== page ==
A poll conducted for UtahPolicy.com released last week found 56 percent of Salt Lake City residents don’t think Biskupski should receive a second term in office, and 29 percent of those said it was “definitely time for a new face.”

‘We want the radical solution’

The city’s public hearing came after the body held three separate fact-finding briefings on issues related to the port’s development. During those work session meetings, the council heard from environmental groups, community council leaders, state legislators and other policy makers in an effort to learn more about the port and hear concerns about its possible impacts.

“Our intention with this public hearing and the fact-finding sessions that we’ve held so far is to remain at the crux of the conversation between the community and the state and the port board as this advances,” Council Chair Erin Mendenhall said at Tuesday’s meeting. “... And then to communicate what our community is saying, what the council is hearing, to the port board for their consideration.”

The inland port will create a distribution hub for goods to be imported and exported via rail, truck and air on an area known to city leaders as the northwest quadrant.

During the public hearing, residents urged the council to advocate for a zero-emissions port and raised concerns about increased traffic congestion, air quality degradation, pollution and harm to wildlife and the Great Salt Lake ecosystem.

City administration is working to create an ordinance that would modify zoning in the area to allow inland port uses and aim to mitigate some of those impacts.

But some residents want to see the city do more.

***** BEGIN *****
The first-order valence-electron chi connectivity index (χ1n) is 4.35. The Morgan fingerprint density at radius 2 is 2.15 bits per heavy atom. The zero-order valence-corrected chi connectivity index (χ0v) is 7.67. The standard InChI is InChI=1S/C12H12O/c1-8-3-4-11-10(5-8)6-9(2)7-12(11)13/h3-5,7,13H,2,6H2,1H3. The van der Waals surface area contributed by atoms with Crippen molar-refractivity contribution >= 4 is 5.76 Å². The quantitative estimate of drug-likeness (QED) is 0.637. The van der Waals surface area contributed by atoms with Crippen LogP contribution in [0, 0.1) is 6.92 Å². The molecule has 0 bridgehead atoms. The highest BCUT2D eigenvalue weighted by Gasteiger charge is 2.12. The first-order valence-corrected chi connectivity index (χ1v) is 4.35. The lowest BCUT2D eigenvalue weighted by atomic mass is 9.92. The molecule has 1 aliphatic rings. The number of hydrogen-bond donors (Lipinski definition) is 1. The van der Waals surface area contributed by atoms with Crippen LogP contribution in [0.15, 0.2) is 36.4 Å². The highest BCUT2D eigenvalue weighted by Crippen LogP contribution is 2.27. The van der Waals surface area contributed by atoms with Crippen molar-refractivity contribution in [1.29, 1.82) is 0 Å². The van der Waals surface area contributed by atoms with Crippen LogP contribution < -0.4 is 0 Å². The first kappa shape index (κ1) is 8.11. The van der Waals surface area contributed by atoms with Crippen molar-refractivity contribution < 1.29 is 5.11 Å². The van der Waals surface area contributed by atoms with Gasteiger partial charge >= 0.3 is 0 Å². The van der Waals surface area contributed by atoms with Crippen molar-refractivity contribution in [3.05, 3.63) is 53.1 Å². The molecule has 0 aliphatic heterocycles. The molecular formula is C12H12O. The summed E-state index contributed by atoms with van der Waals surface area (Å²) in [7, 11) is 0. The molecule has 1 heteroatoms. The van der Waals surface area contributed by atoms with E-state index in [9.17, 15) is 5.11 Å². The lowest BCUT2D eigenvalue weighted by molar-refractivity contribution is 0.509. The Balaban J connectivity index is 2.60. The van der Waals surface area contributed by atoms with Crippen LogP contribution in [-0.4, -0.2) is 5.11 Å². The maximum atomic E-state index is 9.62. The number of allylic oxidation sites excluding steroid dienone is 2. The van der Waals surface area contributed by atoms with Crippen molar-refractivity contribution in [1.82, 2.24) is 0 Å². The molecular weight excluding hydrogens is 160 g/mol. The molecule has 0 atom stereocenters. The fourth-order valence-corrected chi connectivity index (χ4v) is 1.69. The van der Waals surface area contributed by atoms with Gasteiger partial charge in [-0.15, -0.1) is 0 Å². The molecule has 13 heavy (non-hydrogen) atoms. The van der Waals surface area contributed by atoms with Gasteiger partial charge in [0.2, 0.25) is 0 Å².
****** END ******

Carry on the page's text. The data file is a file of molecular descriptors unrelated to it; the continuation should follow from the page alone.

“I think we’re concerned, as somebody pointed out, in mitigating the problem,” said Nancy Barrickman, a Salt Lake City resident and co-chair of the Salt Lake Democratic Socialists. “We don’t want to mitigate it. We want the radical solution. We want the opportunity to say zero — zero emissions in this inland port and think about innovation, technological solutions that will allow this to happen.”

Along with environmental concerns, several residents raised issues of transparency with the Inland Port Authority Board, which is responsible for leading economic development in the area. That body has faced criticism in recent weeks for shuttering the doors of its subcommittee meetings to the public.

The board reaffirmed that stance to keep those meetings closed at the end of last month, despite calls for transparency from a number of groups and lawmakers, including Utah Gov. Gary Herbert. The board argued that these meetings are not required to be open under the state’s Open and Public Meetings Act and that exceeding that standard would not be following the law.

But for some, the closed meetings represent a larger issue that began with the formation of the inland port and has continued throughout its development.

“The public has consistently been stifled in their attempt to advocate for just a seat at the table,” said Darin Mann, a former Democratic candidate for House District 24. “As our representatives … I really urge you to have us help you and encourage more public discourse with the Inland Port Board so we can have more open and transparent meetings, so we can all work together and find solutions for the inland port in a manner that benefits all of us — and not just a few individuals.”